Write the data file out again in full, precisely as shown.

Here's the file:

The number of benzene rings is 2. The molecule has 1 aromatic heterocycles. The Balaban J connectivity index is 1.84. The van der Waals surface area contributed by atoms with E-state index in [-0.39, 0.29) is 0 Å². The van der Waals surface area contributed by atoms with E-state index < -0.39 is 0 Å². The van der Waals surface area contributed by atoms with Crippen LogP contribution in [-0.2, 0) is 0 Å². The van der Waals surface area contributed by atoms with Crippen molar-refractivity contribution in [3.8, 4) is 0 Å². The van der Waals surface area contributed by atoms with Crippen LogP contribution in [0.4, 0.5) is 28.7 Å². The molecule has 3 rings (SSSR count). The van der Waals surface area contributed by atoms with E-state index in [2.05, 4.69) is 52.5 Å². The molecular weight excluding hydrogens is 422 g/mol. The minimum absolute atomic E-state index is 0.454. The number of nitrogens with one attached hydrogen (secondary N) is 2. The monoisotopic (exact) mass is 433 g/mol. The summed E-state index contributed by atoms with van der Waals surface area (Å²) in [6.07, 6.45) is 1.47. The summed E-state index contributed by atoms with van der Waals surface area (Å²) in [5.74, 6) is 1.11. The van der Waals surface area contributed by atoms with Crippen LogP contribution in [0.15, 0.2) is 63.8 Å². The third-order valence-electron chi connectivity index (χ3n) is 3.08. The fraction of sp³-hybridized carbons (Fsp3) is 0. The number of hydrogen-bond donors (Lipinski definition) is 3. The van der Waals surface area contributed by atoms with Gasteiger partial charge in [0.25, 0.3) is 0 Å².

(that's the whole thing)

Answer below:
The number of benzene rings is 2. The molecule has 1 aromatic heterocycles. The Balaban J connectivity index is 1.84. The van der Waals surface area contributed by atoms with E-state index in [-0.39, 0.29) is 0 Å². The van der Waals surface area contributed by atoms with E-state index < -0.39 is 0 Å². The van der Waals surface area contributed by atoms with Crippen LogP contribution in [-0.2, 0) is 0 Å². The van der Waals surface area contributed by atoms with Crippen molar-refractivity contribution in [3.8, 4) is 0 Å². The van der Waals surface area contributed by atoms with Crippen LogP contribution in [0.4, 0.5) is 28.7 Å². The molecule has 3 rings (SSSR count). The van der Waals surface area contributed by atoms with E-state index in [2.05, 4.69) is 52.5 Å². The molecular weight excluding hydrogens is 422 g/mol. The minimum absolute atomic E-state index is 0.454. The number of nitrogens with one attached hydrogen (secondary N) is 2. The monoisotopic (exact) mass is 433 g/mol. The summed E-state index contributed by atoms with van der Waals surface area (Å²) in [6.07, 6.45) is 1.47. The summed E-state index contributed by atoms with van der Waals surface area (Å²) in [5.74, 6) is 1.11. The van der Waals surface area contributed by atoms with Crippen LogP contribution in [0.15, 0.2) is 63.8 Å². The third-order valence-electron chi connectivity index (χ3n) is 3.08. The fraction of sp³-hybridized carbons (Fsp3) is 0. The number of hydrogen-bond donors (Lipinski definition) is 3. The van der Waals surface area contributed by atoms with Gasteiger partial charge in [0.25, 0.3) is 0 Å².